NY Launches Initiative to Root Out Housing Discrimination

February 25, 2016
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Last week, New York Gov. Andrew M. Cuomo announced a series of initiatives to beef up enforcement of the state’s fair housing law. These initiatives are the latest aggressive actions to protect the state’s most vulnerable individuals from illegal housing practices, according to the announcement. These efforts include:

Fair Housing Enforcement Program: To uncover discrimination in home rental and sale transactions, the state has partnered with three fair housing agencies: Housing Opportunities Made Equal in Buffalo; CNY Fair Housing in Syracuse; and Westchester Residential Opportunities in Westchester, Rockland, and Putnam counties. Under the new program, trained fair housing “testers” will act as potential renters or home seekers and will test for discriminatory bias among sellers and landlords. Testers include people with diverse racial, gender, and economic backgrounds as well as parents and persons with disabilities. Working in teams, testers will present similar incomes and career profiles to real estate agents, landlords, and owners in an effort to obtain housing to determine how they are treated.  When possible discrimination is uncovered, it will be investigated and prosecuted.

Regulations to Strengthen Enforcement Against Housing Discrimination: State officials have been directed to propose new regulations to clarify that state fair housing law bans discrimination against individuals because of their relationship or association with members of a protected class. In addition, the proposed regulations would allow for the revocation of the license of any real estate broker or salesperson found to have engaged in discriminatory conduct by any city, state, or federal agency or court of competent jurisdiction.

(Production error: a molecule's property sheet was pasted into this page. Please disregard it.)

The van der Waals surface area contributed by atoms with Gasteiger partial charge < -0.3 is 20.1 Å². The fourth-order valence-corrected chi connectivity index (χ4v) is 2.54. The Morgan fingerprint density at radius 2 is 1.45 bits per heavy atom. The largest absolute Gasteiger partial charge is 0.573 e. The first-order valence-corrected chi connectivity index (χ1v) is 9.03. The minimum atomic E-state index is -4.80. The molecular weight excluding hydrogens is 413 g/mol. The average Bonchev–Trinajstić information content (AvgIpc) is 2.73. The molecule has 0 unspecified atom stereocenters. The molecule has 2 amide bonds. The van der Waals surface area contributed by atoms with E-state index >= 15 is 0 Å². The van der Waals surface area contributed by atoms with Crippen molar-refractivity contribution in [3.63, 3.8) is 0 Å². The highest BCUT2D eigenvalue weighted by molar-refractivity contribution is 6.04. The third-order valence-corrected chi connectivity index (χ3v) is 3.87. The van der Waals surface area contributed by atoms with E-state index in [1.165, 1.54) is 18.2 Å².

Complaints Resolved on Behalf of Victims of Housing Discrimination: The governor also released findings from 123 housing complaints filed with the state in 2015, resulting in settlements for individuals who allegedly experienced housing discrimination based on race, color, national origin, disability, and familial status. Under the settlements, individuals recovered monetary payments and other benefits, such as rent abatements, rent payment reductions, improved housing conditions, and reasonable modifications such as ramps and accessible entrances for individuals with disabilities.

“The simple, painful truth is that for all our progress in creating a better society, discrimination is still alive and well in America today. We will not stand for it in New York,” the governor said in a statement. “These actions will hold housing providers accountable—we will not hesitate to crack down on those who break the law. We will do everything we can to root out discrimination where it shows its ugly presence in order to create stronger and more inclusive communities statewide.”